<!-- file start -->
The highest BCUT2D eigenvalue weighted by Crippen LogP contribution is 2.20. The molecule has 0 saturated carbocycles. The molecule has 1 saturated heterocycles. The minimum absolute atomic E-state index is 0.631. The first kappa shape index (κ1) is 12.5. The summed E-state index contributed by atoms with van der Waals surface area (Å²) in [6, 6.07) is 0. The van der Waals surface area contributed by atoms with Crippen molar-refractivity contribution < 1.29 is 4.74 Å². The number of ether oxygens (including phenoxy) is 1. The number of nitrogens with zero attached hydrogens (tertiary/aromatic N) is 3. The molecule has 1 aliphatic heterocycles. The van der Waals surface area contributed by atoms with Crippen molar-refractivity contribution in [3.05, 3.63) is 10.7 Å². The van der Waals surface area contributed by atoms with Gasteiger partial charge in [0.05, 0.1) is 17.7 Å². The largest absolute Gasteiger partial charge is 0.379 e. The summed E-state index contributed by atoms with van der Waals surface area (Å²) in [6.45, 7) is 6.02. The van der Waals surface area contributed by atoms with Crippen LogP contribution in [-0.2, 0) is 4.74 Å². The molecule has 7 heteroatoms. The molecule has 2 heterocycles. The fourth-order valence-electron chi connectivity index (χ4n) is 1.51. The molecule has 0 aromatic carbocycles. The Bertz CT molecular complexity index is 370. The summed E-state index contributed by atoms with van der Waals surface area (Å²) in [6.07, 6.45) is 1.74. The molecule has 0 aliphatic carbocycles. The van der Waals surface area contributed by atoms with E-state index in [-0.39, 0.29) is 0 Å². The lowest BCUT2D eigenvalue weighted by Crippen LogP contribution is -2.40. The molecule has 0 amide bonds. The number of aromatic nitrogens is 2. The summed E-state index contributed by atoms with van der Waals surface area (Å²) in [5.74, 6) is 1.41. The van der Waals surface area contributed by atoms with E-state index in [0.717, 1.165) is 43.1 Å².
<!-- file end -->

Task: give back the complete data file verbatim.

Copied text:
The highest BCUT2D eigenvalue weighted by Crippen LogP contribution is 2.20. The molecule has 0 saturated carbocycles. The molecule has 1 saturated heterocycles. The minimum absolute atomic E-state index is 0.631. The first kappa shape index (κ1) is 12.5. The summed E-state index contributed by atoms with van der Waals surface area (Å²) in [6, 6.07) is 0. The van der Waals surface area contributed by atoms with Crippen molar-refractivity contribution < 1.29 is 4.74 Å². The number of ether oxygens (including phenoxy) is 1. The number of nitrogens with zero attached hydrogens (tertiary/aromatic N) is 3. The molecule has 1 aliphatic heterocycles. The van der Waals surface area contributed by atoms with Crippen molar-refractivity contribution in [3.05, 3.63) is 10.7 Å². The van der Waals surface area contributed by atoms with Gasteiger partial charge in [0.05, 0.1) is 17.7 Å². The largest absolute Gasteiger partial charge is 0.379 e. The summed E-state index contributed by atoms with van der Waals surface area (Å²) in [6.45, 7) is 6.02. The van der Waals surface area contributed by atoms with Crippen LogP contribution in [-0.2, 0) is 4.74 Å². The molecule has 7 heteroatoms. The molecule has 2 heterocycles. The fourth-order valence-electron chi connectivity index (χ4n) is 1.51. The molecule has 0 aromatic carbocycles. The Bertz CT molecular complexity index is 370. The summed E-state index contributed by atoms with van der Waals surface area (Å²) in [6.07, 6.45) is 1.74. The molecule has 0 aliphatic carbocycles. The van der Waals surface area contributed by atoms with E-state index in [-0.39, 0.29) is 0 Å². The lowest BCUT2D eigenvalue weighted by Crippen LogP contribution is -2.40. The molecule has 0 amide bonds. The number of aromatic nitrogens is 2. The summed E-state index contributed by atoms with van der Waals surface area (Å²) in [5.74, 6) is 1.41. The van der Waals surface area contributed by atoms with E-state index in [0.717, 1.165) is 43.1 Å².